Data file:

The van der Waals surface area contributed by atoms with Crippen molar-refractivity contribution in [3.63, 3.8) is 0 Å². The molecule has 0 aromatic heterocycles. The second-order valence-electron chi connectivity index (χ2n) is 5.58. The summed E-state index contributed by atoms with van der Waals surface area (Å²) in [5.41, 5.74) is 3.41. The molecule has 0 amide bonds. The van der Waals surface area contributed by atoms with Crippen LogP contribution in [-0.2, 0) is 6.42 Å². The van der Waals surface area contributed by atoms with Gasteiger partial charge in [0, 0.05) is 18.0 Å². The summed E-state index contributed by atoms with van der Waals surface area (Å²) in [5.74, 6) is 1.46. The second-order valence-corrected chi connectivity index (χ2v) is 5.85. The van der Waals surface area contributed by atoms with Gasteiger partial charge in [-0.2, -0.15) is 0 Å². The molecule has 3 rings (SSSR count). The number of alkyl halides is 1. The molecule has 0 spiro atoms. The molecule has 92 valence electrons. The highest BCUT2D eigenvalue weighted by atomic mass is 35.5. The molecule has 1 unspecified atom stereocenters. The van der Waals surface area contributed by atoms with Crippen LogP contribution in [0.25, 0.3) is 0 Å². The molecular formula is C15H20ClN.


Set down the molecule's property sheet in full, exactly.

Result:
The van der Waals surface area contributed by atoms with Crippen molar-refractivity contribution in [3.63, 3.8) is 0 Å². The molecule has 0 aromatic heterocycles. The second-order valence-electron chi connectivity index (χ2n) is 5.58. The summed E-state index contributed by atoms with van der Waals surface area (Å²) in [5.41, 5.74) is 3.41. The molecule has 0 amide bonds. The van der Waals surface area contributed by atoms with Crippen LogP contribution in [-0.2, 0) is 6.42 Å². The van der Waals surface area contributed by atoms with Gasteiger partial charge in [0, 0.05) is 18.0 Å². The summed E-state index contributed by atoms with van der Waals surface area (Å²) in [5.74, 6) is 1.46. The second-order valence-corrected chi connectivity index (χ2v) is 5.85. The van der Waals surface area contributed by atoms with Gasteiger partial charge in [-0.2, -0.15) is 0 Å². The molecule has 3 rings (SSSR count). The number of alkyl halides is 1. The molecule has 0 spiro atoms. The molecule has 92 valence electrons. The highest BCUT2D eigenvalue weighted by atomic mass is 35.5. The molecule has 1 unspecified atom stereocenters. The van der Waals surface area contributed by atoms with Crippen LogP contribution in [0.25, 0.3) is 0 Å². The molecular formula is C15H20ClN.